Report Underscores Importance of Home Health

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Amy Shellhart By Amy Shellhart 
Vice President of Product Management, Change Healthcare
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The home health industry should assume a greater role in the American healthcare system to avoid hospitalizations and help ensure that patients are well cared for post-discharge, according to a new report.

The Alliance for Home Health Quality and Innovation (AHHQI) has been on a multi-year, research-based mission, the Future of Home Health Project, outlining home health’s role in the continuum of care. The article in peer-reviewed Home Health Care Management and Practice is entitled “The Future of Home Health Care: A Strategic Framework for Optimizing Value.” The future envisioned in the report puts home health organizations on the forefront of patient care:

  • Providing post-acute care and acute care at home
  • Partnering with primary care
  • Partnering with home and community-based long-term care programs.

“In these roles, home health agencies will provide time-limited rapid escalation of skilled nursing, therapy and other support to enable patients to avoid hospitalization and to be integrated into community life,” the authors state in a news release.

According to the release, the report recommends helping home health achieve its full potential in the continuum of care by:

  1. Empowering home health organizations to partner more fully in care coordination while reducing the regulatory challenges to risk-sharing agreements.
  2. Encouraging flexibility in providing home healthcare through more alternative payment models. Suggestions include testing waivers of certain regulatory limits to encourage clinically appropriate and cost-effective practices.
  3. Getting tougher on instances of fraud by doing a better job of identifying patterns of aberrant claims. Helping reduce fraud in this way not only cuts down on overall waste, but also instills greater confidence in the Medicare system, according to the report.

Four Pillars for the Agency of the Future

The industry itself was charged with developing certain capabilities and strengthening others to take full advantage of home health’s enhanced importance. Future home health agencies must:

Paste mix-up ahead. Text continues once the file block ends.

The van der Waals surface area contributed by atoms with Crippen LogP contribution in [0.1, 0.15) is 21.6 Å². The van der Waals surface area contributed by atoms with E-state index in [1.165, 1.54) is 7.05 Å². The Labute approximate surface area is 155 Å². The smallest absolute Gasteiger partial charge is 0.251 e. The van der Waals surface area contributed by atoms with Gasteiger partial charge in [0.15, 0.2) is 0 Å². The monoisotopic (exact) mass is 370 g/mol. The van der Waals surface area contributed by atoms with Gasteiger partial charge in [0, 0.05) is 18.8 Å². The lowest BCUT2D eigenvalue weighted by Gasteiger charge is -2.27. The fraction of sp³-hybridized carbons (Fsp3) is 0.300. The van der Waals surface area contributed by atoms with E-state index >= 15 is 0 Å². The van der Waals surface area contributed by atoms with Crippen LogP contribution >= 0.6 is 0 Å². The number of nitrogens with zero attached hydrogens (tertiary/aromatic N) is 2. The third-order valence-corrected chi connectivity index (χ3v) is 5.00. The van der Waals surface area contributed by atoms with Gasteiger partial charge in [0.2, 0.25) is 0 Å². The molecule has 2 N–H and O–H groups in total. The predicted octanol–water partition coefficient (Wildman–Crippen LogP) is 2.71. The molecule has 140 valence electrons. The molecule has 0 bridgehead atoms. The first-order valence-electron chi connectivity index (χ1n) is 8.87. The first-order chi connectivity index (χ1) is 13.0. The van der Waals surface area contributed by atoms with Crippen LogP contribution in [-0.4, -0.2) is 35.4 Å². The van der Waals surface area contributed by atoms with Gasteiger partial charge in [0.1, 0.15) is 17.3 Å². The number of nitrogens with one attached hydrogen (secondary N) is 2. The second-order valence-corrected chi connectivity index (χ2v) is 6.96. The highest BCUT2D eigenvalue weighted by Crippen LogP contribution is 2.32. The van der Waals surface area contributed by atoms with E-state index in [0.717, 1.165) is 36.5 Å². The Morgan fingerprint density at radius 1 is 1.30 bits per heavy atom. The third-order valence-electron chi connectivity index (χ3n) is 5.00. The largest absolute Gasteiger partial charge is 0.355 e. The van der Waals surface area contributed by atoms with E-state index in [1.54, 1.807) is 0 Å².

• Focus on responsive patient care that respects individual needs. While our industry is ideally situated for this one, the report notes that new quality indicators likely will be needed to measure the effectiveness of care. Helping someone regain mobility is easily quantifiable, but helping someone continue to live at home may be more difficult to quantify.
  • Seamlessly connect and coordinate that care. Home care organizations that are part of health systems may be farther down the road on this one than independent home care organizations are. The benefits of coordinated care appear obvious, and value-based care and reimbursement pilots are helping move the needle.
  • Emphasize care quality. Medicare’s transition to value-based care is already preparing providers to be more flexible in its service offerings. Research that’s part of the report confirms what we already knew—people want to stay in their homes as long as possible despite age, infirmity and often multiple chronic conditions. Home health can be there following an acute event, as well as working to keep people out of institutional settings by helping them manage chronic conditions and stay on top of activities of daily living.
  • Enable the use of technology. A challenge was noted here since Medicare currently does not offer reimbursement for many types of health information technology. However, many home care organizations already are reaping the benefits of agency and clinical management software that helps provide individualized care, interact with other care providers and tracks new financial and quality metrics.

We all recognize the importance of home health in helping people recover from illness and injury and to age gracefully in their own homes. It’s refreshing that others are noticing the role we currently play and are realizing that we can do much, much more.

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